Kevin Bowyer is an expert in biometrics, data mining, computer vision and ethics in computing at the University of Notre Dame.
In response to San Francisco’s ban of facial recognition technology software, Bowyer said companies interested in using the technology should exercise caution but says the issue of bias is something that requires further study.
“The best current technical analysis of current face recognition technology suggests that the technology has about equal ability to recognize African American persons as it does Caucasian persons, but also suggests that the technology is not as powerful at recognizing women as it is at recognizing men. The reasons why are not yet fully understood,” he said.
Bowyer recently co-authored a paper on the topic of bias in face recognition accuracy, working in collaboration with Michael C. King at the Florida Institute of Technology. His research and expertise have been used by federal agencies to obtain objective analysis of commercial biometrics technologies following the attacks of Sept. 11, 2001. With support from various government agencies, Bowyer has been working to develop iris recognition technology to more accurately identify potential threats. He is also the author of “Ethics and Computing: Living Responsibly in a Computerized World.” His paper “Face recognition technology and the security versus privacy tradeoff,” published in IEEE Technology and Society, received the Award of Excellence from the Society for Technical Communication, Philadelphia chapter.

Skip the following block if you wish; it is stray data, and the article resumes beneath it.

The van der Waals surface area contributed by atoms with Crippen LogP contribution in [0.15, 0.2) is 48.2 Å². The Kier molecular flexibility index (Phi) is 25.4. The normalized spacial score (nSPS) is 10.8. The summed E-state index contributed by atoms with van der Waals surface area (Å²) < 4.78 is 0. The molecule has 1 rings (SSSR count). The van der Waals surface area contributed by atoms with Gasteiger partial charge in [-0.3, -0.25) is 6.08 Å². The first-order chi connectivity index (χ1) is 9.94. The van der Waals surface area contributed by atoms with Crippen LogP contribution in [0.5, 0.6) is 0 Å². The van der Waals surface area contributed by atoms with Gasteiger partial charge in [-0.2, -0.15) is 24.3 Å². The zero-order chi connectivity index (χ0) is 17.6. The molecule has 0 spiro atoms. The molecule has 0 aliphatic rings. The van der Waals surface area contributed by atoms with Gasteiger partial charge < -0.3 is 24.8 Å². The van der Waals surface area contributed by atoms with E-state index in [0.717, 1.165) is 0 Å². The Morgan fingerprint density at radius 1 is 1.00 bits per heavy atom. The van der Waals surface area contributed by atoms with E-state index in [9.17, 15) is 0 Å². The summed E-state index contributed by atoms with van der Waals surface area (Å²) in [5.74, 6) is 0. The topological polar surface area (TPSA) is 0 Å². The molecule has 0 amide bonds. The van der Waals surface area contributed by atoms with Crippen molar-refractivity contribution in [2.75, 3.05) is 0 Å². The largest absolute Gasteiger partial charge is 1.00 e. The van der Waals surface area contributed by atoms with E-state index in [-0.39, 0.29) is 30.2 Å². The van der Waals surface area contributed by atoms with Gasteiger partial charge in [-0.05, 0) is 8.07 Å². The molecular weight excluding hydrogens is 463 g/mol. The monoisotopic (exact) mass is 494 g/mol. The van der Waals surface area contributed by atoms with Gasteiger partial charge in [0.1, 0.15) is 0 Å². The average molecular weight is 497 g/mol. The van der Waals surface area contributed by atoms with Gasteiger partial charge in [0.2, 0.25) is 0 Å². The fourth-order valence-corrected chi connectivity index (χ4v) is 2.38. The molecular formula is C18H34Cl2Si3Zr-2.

Bowyer can be reached for comment at email@example.com.